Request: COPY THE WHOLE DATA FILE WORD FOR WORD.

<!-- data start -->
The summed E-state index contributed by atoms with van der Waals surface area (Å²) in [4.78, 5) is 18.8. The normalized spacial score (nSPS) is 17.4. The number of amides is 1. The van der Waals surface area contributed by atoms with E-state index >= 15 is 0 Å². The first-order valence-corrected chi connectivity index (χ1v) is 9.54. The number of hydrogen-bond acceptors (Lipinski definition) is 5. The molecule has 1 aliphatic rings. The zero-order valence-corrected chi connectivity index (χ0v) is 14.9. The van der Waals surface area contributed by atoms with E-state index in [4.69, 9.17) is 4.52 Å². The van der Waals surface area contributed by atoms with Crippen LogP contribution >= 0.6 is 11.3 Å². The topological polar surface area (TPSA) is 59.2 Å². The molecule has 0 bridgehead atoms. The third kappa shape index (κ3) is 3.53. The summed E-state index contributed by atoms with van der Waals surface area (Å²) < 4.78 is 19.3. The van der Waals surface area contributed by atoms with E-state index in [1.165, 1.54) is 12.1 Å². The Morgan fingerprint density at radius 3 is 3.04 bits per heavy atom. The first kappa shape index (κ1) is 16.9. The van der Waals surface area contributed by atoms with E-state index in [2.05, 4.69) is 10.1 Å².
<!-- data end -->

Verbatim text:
The summed E-state index contributed by atoms with van der Waals surface area (Å²) in [4.78, 5) is 18.8. The normalized spacial score (nSPS) is 17.4. The number of amides is 1. The van der Waals surface area contributed by atoms with E-state index >= 15 is 0 Å². The first-order valence-corrected chi connectivity index (χ1v) is 9.54. The number of hydrogen-bond acceptors (Lipinski definition) is 5. The molecule has 1 aliphatic rings. The zero-order valence-corrected chi connectivity index (χ0v) is 14.9. The van der Waals surface area contributed by atoms with E-state index in [4.69, 9.17) is 4.52 Å². The van der Waals surface area contributed by atoms with Crippen LogP contribution >= 0.6 is 11.3 Å². The topological polar surface area (TPSA) is 59.2 Å². The molecule has 0 bridgehead atoms. The third kappa shape index (κ3) is 3.53. The summed E-state index contributed by atoms with van der Waals surface area (Å²) < 4.78 is 19.3. The van der Waals surface area contributed by atoms with E-state index in [1.165, 1.54) is 12.1 Å². The Morgan fingerprint density at radius 3 is 3.04 bits per heavy atom. The first kappa shape index (κ1) is 16.9. The van der Waals surface area contributed by atoms with E-state index in [2.05, 4.69) is 10.1 Å².